Brian D. Bumby, a modern-day flâneur

Seeing through photographer Brian D. Bumby’s eye

Brian D. Bumby

Photo courtesy of Brian D. Bumby

Victoria Hofmo
Brooklyn, N.Y.

Brian D. Bumby is an American-born, New York-based, self-taught photographer. What first struck me about his work is its diversity of subject: weddings, architecture, cultural events, and locations. The latter have been published in National Geographic and Travel + Leisure. His photos have been so well received that private collectors hang them in their homes and offices.

Recently, Bumby’s talent was noticed by the American Scandinavian Society of New York, as one of its six Cultural Grant Winners for 2019. I was fortunate to have the opportunity to speak to Bumby and ask about his art and his life.

Victoria Hofmo: Tell us a little about your early years.

Brian D. Bumby: I grew up and lived until I was 13 years old in Bay Ridge, Brooklyn. My mother’s side is all Norwegian and Danish, while my father’s side is Finnish and British. At 13, we moved to Westchester. I went to Boston for college and then came back to New York.

VH: How did you get interested in photography?

BDB: I always enjoyed taking pictures of things, especially when traveling. About 12 years ago, my sister gave me a digital camera for my birthday. I did not have the time or resources to have a dark room. It was a revolution for me, because I could do so much on my computer. I generally like to keep my photos untouched, but if I am shooting in foul weather, etc., it is helpful.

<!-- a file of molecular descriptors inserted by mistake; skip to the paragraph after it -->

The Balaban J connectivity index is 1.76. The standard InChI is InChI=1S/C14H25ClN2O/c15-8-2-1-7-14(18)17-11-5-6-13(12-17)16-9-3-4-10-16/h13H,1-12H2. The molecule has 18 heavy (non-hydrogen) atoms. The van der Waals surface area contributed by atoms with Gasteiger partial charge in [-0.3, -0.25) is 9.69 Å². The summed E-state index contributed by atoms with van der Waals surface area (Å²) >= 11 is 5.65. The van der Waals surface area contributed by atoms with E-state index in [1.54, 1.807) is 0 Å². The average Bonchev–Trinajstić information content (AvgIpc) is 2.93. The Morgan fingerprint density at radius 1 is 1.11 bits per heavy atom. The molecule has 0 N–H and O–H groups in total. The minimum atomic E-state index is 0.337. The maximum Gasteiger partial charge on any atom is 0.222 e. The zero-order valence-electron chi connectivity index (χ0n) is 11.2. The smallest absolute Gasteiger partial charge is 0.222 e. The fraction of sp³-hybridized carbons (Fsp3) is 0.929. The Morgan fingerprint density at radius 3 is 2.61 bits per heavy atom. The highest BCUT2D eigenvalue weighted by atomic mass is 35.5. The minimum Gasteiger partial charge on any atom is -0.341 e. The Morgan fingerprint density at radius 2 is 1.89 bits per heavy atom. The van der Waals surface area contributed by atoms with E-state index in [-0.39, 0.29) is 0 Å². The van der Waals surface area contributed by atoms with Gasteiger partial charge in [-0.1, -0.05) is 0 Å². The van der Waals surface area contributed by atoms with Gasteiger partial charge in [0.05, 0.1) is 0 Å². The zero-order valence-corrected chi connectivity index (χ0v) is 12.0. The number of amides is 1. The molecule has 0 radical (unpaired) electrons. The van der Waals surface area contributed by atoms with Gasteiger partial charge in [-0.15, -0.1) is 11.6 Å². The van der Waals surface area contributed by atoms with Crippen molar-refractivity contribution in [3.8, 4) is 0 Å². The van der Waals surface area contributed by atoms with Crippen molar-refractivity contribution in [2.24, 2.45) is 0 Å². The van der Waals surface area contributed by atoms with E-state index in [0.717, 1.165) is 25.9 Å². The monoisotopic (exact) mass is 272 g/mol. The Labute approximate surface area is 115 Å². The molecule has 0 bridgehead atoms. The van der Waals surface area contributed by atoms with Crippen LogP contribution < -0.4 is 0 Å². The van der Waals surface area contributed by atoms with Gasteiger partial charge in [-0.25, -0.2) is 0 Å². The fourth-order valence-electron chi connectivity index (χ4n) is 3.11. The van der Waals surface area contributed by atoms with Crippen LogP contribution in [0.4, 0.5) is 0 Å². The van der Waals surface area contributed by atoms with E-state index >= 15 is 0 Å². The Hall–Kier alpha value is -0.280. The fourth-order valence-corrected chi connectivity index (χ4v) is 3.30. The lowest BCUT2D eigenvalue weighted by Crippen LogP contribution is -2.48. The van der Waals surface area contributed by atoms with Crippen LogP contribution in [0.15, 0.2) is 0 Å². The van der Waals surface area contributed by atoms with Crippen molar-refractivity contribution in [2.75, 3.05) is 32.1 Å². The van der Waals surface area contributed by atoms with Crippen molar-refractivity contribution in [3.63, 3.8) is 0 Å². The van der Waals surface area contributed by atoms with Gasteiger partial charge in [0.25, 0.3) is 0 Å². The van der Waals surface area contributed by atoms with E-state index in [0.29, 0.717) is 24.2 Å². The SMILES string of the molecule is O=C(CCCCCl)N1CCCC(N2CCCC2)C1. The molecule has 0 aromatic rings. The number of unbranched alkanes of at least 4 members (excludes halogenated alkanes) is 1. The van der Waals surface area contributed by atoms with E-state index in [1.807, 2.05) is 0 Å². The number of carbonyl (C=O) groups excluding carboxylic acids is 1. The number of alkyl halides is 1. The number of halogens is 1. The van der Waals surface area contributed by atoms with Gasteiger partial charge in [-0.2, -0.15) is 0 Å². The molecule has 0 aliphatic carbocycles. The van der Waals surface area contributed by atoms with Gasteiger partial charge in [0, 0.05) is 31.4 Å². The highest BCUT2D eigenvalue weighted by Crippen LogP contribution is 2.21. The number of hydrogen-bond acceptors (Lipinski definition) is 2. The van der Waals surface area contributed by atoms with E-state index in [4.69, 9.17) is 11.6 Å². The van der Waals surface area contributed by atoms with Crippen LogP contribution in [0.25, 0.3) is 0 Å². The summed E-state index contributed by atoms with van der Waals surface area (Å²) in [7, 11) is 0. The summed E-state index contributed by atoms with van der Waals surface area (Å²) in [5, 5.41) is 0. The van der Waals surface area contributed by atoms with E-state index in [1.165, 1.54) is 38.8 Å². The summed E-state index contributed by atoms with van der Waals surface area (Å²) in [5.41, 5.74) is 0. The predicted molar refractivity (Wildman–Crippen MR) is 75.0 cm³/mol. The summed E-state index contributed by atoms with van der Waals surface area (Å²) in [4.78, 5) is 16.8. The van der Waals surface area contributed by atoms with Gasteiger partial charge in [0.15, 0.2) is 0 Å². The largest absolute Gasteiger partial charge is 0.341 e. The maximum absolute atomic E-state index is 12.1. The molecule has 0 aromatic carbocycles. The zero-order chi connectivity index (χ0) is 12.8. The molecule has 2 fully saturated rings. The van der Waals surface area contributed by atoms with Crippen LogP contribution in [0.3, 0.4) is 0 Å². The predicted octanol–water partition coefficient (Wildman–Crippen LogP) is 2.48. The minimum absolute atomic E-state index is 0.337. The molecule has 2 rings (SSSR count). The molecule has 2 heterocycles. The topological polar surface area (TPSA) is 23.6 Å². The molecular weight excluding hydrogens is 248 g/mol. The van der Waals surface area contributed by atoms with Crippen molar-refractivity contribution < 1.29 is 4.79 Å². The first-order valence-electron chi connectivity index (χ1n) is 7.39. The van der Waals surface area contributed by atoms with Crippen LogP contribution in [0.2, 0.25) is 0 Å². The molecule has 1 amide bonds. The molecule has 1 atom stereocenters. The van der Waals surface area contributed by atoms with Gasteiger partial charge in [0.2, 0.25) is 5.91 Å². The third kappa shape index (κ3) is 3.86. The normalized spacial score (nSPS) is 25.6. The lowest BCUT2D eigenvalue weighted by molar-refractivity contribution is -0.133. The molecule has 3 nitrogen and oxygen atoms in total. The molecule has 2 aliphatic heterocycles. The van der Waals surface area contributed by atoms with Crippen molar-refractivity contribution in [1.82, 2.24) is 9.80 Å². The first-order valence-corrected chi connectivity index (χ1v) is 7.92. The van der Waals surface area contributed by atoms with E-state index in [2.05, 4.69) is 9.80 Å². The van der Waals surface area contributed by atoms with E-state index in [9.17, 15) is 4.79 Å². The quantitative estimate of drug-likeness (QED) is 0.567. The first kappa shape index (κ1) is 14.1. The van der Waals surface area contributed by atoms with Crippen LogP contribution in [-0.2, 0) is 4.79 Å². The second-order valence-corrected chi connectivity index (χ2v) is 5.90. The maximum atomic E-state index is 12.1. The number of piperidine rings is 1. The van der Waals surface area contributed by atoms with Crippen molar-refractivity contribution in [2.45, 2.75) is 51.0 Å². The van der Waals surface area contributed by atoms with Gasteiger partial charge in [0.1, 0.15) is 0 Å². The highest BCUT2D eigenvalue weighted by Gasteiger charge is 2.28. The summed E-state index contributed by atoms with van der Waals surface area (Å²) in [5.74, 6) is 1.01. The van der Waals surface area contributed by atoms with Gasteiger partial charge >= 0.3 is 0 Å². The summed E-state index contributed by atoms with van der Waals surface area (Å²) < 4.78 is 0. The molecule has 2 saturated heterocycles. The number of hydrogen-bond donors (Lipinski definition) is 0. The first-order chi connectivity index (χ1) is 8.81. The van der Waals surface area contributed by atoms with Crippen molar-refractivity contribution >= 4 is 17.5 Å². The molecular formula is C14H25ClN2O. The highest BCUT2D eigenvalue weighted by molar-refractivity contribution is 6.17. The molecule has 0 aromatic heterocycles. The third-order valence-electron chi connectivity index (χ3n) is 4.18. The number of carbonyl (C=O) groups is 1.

VH: How did you learn?

BDB: People were so admiring of my photos. I eventually upgraded to an SLR—a higher grade digital

camera. This was around my 40th birthday. I also went to Norway. Every view is a postcard. I love to travel and take photos. Those two things combined here. Luckily, my photos come out very well, and people started to like them and wanted to buy them. I tried to learn more and more, including [watching] YouTube lessons and by trial and error.

I think photographs are much more in your face than paintings. I have never had a gallery show. I have never been in any exhibitions, yet. I have not felt that I am ready in my artistic development to wade into those waters.

VH: I am impressed by the variety of your work. Can you speak about the wide range of subjects and types of photography?

BDB: I would really call myself a commercial-arts type of photographer. I am not a fine-arts photographer. But that’s an area I would like to learn about and expand on more. In the meantime, I love nature, architecture, street scenes, and weddings for friends.

Brian D. Bumby

Photo courtesy of Brian D. Bumby